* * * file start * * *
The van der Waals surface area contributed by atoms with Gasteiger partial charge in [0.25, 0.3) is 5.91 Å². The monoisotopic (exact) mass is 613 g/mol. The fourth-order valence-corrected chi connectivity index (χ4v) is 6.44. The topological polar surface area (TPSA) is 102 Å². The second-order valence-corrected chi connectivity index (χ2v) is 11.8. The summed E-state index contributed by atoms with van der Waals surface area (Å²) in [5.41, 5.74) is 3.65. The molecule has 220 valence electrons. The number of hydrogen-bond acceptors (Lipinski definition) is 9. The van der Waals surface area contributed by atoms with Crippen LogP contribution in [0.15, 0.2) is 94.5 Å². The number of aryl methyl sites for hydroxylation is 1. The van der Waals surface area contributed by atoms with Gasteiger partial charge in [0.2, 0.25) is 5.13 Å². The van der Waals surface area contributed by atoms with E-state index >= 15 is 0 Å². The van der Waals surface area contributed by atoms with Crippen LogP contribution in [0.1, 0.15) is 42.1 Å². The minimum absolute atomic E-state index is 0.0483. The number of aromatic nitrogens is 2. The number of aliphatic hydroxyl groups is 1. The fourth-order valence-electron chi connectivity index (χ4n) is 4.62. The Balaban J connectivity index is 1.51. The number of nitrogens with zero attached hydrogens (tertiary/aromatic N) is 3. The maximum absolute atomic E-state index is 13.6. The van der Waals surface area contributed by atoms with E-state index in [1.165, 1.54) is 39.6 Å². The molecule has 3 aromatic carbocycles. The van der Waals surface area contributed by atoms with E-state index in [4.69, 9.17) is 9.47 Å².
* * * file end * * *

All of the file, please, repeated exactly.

The van der Waals surface area contributed by atoms with Gasteiger partial charge in [0.25, 0.3) is 5.91 Å². The monoisotopic (exact) mass is 613 g/mol. The fourth-order valence-corrected chi connectivity index (χ4v) is 6.44. The topological polar surface area (TPSA) is 102 Å². The second-order valence-corrected chi connectivity index (χ2v) is 11.8. The summed E-state index contributed by atoms with van der Waals surface area (Å²) in [5.41, 5.74) is 3.65. The molecule has 220 valence electrons. The number of hydrogen-bond acceptors (Lipinski definition) is 9. The van der Waals surface area contributed by atoms with Crippen LogP contribution in [0.15, 0.2) is 94.5 Å². The number of aryl methyl sites for hydroxylation is 1. The van der Waals surface area contributed by atoms with Gasteiger partial charge in [0.2, 0.25) is 5.13 Å². The van der Waals surface area contributed by atoms with E-state index >= 15 is 0 Å². The van der Waals surface area contributed by atoms with Crippen LogP contribution in [0.1, 0.15) is 42.1 Å². The minimum absolute atomic E-state index is 0.0483. The number of aromatic nitrogens is 2. The number of aliphatic hydroxyl groups is 1. The fourth-order valence-electron chi connectivity index (χ4n) is 4.62. The Balaban J connectivity index is 1.51. The number of nitrogens with zero attached hydrogens (tertiary/aromatic N) is 3. The maximum absolute atomic E-state index is 13.6. The van der Waals surface area contributed by atoms with E-state index in [1.165, 1.54) is 39.6 Å². The molecule has 3 aromatic carbocycles. The van der Waals surface area contributed by atoms with E-state index in [4.69, 9.17) is 9.47 Å².